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Will I be tested for HIV when I donate blood?

Not specifically. You should not donate blood in order to be tested for HIV. Using blood donation as a way to get tested could put the blood supply at risk and endanger patients. HIV may not be detectable for a few weeks after a person has been infected. The Public Health Service has recommended an approach to blood safety in the United States that includes stringent donor selection practices and the use of screening tests. U.S. blood donations have been screened for HIV since 1985. However, this is not an appropriate avenue for being tested. You should contact your local health department or primary care physician for appropriate testing.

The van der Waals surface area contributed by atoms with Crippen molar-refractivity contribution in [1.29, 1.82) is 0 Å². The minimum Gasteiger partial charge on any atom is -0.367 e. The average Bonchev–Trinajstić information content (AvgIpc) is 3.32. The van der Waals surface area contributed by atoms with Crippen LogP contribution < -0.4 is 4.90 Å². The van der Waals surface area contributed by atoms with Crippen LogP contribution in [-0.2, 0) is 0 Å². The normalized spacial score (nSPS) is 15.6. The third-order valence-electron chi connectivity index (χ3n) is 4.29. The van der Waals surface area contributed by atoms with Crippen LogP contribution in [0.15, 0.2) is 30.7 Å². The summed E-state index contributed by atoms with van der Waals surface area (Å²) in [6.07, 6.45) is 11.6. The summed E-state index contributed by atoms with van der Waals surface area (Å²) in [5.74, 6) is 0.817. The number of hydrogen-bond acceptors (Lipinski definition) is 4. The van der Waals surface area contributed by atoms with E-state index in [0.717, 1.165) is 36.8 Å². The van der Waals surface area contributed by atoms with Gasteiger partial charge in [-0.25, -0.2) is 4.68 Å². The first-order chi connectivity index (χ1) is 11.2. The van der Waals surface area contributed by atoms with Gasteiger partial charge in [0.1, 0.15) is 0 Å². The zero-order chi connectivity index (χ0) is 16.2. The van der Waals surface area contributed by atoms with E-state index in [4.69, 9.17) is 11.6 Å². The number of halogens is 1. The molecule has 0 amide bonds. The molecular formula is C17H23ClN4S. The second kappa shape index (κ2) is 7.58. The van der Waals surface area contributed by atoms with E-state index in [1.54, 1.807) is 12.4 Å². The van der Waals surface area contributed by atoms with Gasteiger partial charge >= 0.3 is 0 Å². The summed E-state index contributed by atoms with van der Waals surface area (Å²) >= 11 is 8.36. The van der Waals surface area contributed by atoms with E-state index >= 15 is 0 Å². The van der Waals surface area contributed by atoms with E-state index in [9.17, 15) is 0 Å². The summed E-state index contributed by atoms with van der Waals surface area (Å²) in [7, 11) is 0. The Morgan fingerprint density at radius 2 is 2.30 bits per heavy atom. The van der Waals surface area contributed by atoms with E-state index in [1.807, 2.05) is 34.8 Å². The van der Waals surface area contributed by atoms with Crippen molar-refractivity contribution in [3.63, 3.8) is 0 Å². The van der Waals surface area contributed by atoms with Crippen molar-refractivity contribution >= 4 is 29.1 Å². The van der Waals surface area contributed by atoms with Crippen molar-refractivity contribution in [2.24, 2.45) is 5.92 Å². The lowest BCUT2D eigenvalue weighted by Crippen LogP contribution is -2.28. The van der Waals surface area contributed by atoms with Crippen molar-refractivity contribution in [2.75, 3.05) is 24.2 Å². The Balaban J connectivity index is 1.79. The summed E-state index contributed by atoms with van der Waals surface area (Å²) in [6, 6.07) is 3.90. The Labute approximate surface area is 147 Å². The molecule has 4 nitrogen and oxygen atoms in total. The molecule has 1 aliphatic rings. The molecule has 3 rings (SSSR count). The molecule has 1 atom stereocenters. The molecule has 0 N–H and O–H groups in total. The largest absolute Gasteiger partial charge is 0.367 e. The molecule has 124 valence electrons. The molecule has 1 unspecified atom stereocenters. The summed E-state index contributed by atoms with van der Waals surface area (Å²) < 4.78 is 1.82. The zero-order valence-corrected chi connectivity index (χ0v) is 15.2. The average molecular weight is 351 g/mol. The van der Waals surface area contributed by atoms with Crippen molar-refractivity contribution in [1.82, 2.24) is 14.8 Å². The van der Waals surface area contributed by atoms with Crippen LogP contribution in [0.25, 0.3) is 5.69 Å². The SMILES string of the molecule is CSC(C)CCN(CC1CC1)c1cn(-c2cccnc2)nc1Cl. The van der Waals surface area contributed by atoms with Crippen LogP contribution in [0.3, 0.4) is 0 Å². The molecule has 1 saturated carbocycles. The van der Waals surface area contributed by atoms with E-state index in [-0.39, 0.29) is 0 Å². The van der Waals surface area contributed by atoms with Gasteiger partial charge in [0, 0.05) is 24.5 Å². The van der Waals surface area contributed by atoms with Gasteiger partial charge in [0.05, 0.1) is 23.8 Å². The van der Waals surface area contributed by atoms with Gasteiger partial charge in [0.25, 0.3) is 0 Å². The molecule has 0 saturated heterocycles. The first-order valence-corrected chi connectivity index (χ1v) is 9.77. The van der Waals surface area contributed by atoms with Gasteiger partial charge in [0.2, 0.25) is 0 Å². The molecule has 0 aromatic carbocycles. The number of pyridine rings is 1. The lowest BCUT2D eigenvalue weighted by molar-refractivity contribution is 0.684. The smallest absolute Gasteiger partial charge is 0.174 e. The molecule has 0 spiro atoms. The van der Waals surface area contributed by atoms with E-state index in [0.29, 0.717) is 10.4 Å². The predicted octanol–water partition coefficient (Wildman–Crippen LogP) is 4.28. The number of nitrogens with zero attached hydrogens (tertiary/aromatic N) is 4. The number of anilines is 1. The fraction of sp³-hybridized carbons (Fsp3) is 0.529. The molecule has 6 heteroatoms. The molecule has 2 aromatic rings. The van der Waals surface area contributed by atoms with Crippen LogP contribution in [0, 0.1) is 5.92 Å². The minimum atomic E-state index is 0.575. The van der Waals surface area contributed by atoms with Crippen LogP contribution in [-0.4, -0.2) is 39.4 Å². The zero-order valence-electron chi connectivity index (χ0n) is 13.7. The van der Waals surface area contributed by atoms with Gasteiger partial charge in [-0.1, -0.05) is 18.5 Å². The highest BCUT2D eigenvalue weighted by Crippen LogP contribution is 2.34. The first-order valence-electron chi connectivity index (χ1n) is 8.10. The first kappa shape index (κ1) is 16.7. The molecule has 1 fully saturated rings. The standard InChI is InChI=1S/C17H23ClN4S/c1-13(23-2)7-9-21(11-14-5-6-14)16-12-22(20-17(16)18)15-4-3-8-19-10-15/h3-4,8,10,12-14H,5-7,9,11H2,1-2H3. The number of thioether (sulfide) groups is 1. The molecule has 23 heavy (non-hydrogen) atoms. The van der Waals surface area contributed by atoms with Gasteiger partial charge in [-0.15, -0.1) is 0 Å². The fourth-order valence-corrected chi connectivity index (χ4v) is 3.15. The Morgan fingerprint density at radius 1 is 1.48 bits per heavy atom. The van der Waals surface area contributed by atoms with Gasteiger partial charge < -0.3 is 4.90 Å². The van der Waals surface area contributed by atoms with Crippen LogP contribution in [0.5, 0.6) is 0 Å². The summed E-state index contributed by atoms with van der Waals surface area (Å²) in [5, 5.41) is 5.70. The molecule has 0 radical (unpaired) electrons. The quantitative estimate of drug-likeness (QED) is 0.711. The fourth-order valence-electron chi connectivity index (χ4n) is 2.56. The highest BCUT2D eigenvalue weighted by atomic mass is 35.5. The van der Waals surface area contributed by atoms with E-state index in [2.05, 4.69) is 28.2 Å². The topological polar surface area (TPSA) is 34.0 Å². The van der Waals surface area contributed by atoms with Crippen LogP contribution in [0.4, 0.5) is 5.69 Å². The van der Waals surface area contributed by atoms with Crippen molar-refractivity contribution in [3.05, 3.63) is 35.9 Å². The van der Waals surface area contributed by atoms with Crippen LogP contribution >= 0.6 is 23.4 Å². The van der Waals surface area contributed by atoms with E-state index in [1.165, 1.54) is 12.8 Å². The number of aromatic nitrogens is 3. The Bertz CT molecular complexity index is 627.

The Red Cross performs laboratory tests on blood products to qualify the products for transfusion and to protect the safety of the transfusion recipients. We do not provide diagnostic testing services for individuals. Additionally, a person must not donate blood in order to be tested since there is a danger of transmitting infections during the window period of the tests. Our community needs healthy donors. You can contact your local health department for AIDS testing.

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Important: This content reflects information from various individuals and organizations and may offer alternative or opposing points of view. It should not be used for medical advice, diagnosis or treatment. As always, you should consult with your healthcare provider about your specific health needs.